2. Let the liquid bubble away. Begin to add water, 1/2cup at a time, stirring after each addition. When the liquid is just about absorbed, add more. The noodles should
be neither soupy nor dry. Keep the heat at medium to medium-high, stir frequently, and repeat as necessary.
3. Begin tasting the pasta 10 minutes after you added it; it should be tender but have some resistance when you bite. (It could take as long as 20 minutes to reach this stage.) When the pasta is ready, stir in the remaining butter and the Parmesan, adding a little more water if necessary to coat the noodles in sauce. Taste and adjust the seasoning. Serve right away, passing more Parmesan at the table.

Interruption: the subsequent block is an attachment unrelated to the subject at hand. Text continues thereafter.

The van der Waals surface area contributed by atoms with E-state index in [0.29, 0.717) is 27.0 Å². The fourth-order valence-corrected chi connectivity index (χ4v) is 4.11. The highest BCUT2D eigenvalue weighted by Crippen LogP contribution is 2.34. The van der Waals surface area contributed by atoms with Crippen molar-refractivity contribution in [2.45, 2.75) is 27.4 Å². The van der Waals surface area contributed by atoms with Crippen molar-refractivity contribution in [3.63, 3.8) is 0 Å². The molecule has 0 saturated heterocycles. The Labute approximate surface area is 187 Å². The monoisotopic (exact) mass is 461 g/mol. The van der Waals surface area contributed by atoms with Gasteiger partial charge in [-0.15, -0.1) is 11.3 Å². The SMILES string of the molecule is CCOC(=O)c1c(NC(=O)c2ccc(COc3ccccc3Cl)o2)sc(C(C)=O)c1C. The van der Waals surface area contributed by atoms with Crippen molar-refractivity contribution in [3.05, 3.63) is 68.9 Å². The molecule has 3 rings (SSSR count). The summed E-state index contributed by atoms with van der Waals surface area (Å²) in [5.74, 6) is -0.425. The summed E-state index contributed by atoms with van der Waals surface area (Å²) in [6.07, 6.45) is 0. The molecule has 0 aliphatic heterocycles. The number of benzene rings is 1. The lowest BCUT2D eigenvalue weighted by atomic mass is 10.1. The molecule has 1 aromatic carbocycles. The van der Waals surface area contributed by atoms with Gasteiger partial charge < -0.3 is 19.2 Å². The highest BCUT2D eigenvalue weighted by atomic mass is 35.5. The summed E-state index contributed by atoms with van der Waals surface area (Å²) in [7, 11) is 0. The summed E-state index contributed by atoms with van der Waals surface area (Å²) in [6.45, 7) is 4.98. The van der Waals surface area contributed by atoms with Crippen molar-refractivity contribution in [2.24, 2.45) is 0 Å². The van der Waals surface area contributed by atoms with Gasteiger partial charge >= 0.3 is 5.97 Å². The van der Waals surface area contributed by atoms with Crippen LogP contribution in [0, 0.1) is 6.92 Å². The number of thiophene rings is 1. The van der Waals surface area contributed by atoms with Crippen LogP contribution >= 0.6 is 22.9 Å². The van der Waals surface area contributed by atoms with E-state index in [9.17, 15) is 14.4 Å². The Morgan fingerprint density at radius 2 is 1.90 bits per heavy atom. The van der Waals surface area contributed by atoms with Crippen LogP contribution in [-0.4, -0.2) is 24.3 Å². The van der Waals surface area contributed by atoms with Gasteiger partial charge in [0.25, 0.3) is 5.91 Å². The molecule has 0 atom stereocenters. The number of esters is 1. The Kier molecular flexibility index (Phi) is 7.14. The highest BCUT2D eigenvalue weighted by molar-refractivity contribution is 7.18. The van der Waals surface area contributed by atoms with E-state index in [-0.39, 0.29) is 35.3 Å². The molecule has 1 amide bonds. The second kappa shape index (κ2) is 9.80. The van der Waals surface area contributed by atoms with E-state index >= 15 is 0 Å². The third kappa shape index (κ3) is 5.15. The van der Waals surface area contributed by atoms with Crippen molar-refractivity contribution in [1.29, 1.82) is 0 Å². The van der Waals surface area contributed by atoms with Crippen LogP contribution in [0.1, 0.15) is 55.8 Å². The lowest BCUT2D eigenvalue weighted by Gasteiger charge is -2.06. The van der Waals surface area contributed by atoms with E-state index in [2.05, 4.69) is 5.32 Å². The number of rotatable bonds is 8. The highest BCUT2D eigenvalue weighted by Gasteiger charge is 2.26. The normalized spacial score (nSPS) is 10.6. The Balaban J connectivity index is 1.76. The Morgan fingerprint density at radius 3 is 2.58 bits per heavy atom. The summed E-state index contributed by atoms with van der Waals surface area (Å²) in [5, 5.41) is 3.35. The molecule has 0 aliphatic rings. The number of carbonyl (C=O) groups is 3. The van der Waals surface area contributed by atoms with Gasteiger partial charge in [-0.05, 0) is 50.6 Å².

— Recipe from How to Cook Everything: Completely Revised 20th Anniversary Edition
Moroccan-Spiced Chicken Cutlets with Chickpeas and Dried Fruit
Makes: 4 servings
Time: 30 Minutes
It takes forever to make a tagine, but you can infuse all the same warm Moroccan flavors into this simple two-step sauté and get it done in a flash.
2 tablespoons olive oil, plus more as needed
4 boneless, skinless chicken breasts (about 2 pounds)
2 teaspoons cumin
1 teaspoon coriander
1/2 teaspoon cinnamon
1/4 teaspoon cayenne
Salt and pepper
2 cups cooked or canned chickpeas (one 15-ounce can)
1 cup dried apricots
1/4 cup red wine vinegar
Several sprigs fresh parsley for garnish
1. Heat the oven to 200 degrees. Put 2 tablespoons olive oil in a large skillet over medium-low heat.
Cut the chicken breasts in half horizontally to make 2 thin cutlets for each breast. Press down on each with the heel of your hand to flatten.
2. Combine 2 teaspoons cumin, 1 teaspoon coriander, 1/2 teaspoon cinnamon, 1/4 teaspoon cayenne, and a sprinkle of salt and pepper in a small bowl. Rub the spices all over the chicken.